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Transl Psychiatry. 2018 Aug 24;8(1):167. doi: 10.1038/s41398-018-0194-7.

Neurofilament light interaction with GluN1 modulates neurotransmission and schizophrenia-associated behaviors.

Author information

1
Center for Dementia Research, Nathan Kline Institute, Orangeburg, NY, 10962, USA. yuan@nki.rfmh.org.
2
Departments of Psychiatry, New York University School of Medicine, New York, NY, 10016, USA. yuan@nki.rfmh.org.
3
Center for Dementia Research, Nathan Kline Institute, Orangeburg, NY, 10962, USA.
4
Departments of Psychiatry, New York University School of Medicine, New York, NY, 10016, USA.
5
Neurochemistry Division, Nathan Kline Institute, Orangeburg, NY, 10962, USA.
6
Analytical Psychopharmacology Division, Nathan Kline Institute, Orangeburg, NY, 10962, USA.
7
Department of Psychiatry, College of Physicians & Surgeons, Columbia University, New York, NY, 10032, USA.
8
New York State Psychiatric Institute, New York, NY, 10032, USA.
9
Center for Biomedical Imaging and Neuromodulation, Nathan Kline Institute, Orangeburg, NY, 10962, USA.
10
Emotional Brain Institute, Nathan Kline Institute, Orangeburg, NY, 10962, USA.
11
Child and Adolescent Psychiatry, New York University School of Medicine, New York, NY, 10016, USA.
12
Neuroscience Institute, New York University School of Medicine, New York, NY, 10016, USA.
13
Centre de Recherche du Centre Hospitalier de l'Université Laval, Département d'anatomie et physiologie de l'Université Laval, 2795 boul. Laurier, Québec, G1V 4G2, Canada.
14
Schizophrenia Research, Nathan Kline Institute, Orangeburg, NY, 10962, USA.
15
Center for Dementia Research, Nathan Kline Institute, Orangeburg, NY, 10962, USA. nixon@nki.rfmh.org.
16
Departments of Psychiatry, New York University School of Medicine, New York, NY, 10016, USA. nixon@nki.rfmh.org.
17
Neuroscience Institute, New York University School of Medicine, New York, NY, 10016, USA. nixon@nki.rfmh.org.
18
Department of Cell Biology, New York University School of Medicine, New York, NY, 10016, USA. nixon@nki.rfmh.org.

Abstract

Neurofilament (NFL) proteins have recently been found to play unique roles in synapses. NFL is known to interact with the GluN1 subunit of N-methyl-D-aspartic acid (NMDAR) and be reduced in schizophrenia though functional consequences are unknown. Here we investigated whether the interaction of NFL with GluN1 modulates synaptic transmission and schizophrenia-associated behaviors. The interaction of NFL with GluN1 was assessed by means of molecular, pharmacological, electrophysiological, magnetic resonance spectroscopy (MRS), and schizophrenia-associated behavior analyses. NFL deficits cause an NMDAR hypofunction phenotype including abnormal hippocampal function, as seen in schizophrenia. NFL-/- deletion in mice reduces dendritic spines and GluN1 protein levels, elevates ubiquitin-dependent turnover of GluN1 and hippocampal glutamate measured by MRS, and depresses hippocampal long-term potentiation. NMDAR-related behaviors are also impaired, including pup retrieval, spatial and social memory, prepulse inhibition, night-time activity, and response to NMDAR antagonist, whereas motor deficits are minimal. Importantly, partially lowering NFL in NFL+/- mice to levels seen regionally in schizophrenia, induced similar but milder NMDAR-related synaptic and behavioral deficits. Our findings support an emerging view that central nervous system neurofilament subunits including NFL in the present report, serve distinctive, critical roles in synapses relevant to neuropsychiatric diseases.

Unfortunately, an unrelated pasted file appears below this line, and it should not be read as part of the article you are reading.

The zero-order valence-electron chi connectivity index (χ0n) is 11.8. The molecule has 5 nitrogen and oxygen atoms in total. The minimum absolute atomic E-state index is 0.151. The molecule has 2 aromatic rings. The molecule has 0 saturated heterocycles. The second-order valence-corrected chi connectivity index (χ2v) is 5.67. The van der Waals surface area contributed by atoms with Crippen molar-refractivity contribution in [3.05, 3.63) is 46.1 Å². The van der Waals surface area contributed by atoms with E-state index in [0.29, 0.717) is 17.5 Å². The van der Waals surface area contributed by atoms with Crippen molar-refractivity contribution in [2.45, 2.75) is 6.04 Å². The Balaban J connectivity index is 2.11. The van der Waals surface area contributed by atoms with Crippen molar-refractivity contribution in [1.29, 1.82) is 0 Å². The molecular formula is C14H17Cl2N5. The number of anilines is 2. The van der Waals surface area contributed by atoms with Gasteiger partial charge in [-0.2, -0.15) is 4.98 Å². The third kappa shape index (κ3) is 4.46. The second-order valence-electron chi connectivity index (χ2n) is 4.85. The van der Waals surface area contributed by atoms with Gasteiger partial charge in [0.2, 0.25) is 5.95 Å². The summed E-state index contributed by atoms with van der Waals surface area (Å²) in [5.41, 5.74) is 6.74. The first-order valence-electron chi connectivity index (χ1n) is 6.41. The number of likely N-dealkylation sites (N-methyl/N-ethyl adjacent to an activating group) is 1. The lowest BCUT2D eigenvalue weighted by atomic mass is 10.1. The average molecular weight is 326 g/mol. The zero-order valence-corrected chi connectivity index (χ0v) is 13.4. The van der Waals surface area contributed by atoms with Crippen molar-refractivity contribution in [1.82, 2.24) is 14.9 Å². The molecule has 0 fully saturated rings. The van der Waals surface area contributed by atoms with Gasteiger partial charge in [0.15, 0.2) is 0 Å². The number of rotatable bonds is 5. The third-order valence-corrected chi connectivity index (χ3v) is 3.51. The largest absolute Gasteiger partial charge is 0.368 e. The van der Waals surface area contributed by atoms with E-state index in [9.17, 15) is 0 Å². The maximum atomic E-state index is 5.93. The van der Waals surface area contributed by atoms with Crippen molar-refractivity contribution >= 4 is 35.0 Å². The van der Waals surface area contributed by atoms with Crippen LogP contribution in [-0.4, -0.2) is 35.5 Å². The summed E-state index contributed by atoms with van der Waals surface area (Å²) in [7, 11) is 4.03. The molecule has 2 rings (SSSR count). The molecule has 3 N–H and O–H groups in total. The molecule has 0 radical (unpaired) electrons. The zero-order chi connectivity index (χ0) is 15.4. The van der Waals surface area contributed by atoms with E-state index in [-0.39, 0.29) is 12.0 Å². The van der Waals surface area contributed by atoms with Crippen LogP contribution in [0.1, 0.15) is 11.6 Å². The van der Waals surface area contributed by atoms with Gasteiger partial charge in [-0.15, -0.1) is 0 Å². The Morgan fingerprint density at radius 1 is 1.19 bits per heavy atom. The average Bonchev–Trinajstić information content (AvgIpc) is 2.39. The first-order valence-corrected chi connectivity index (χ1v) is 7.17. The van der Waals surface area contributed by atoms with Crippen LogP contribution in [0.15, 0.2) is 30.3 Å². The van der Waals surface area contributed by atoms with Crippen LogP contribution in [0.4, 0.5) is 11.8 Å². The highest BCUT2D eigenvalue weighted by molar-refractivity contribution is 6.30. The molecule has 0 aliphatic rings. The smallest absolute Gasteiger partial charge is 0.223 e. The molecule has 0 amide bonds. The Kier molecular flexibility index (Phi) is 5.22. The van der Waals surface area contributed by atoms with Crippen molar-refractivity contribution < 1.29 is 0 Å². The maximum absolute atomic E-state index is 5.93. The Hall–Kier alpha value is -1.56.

PMID:
30143609
PMCID:
PMC6109052
DOI:
10.1038/s41398-018-0194-7
[Indexed for MEDLINE]
Free PMC Article

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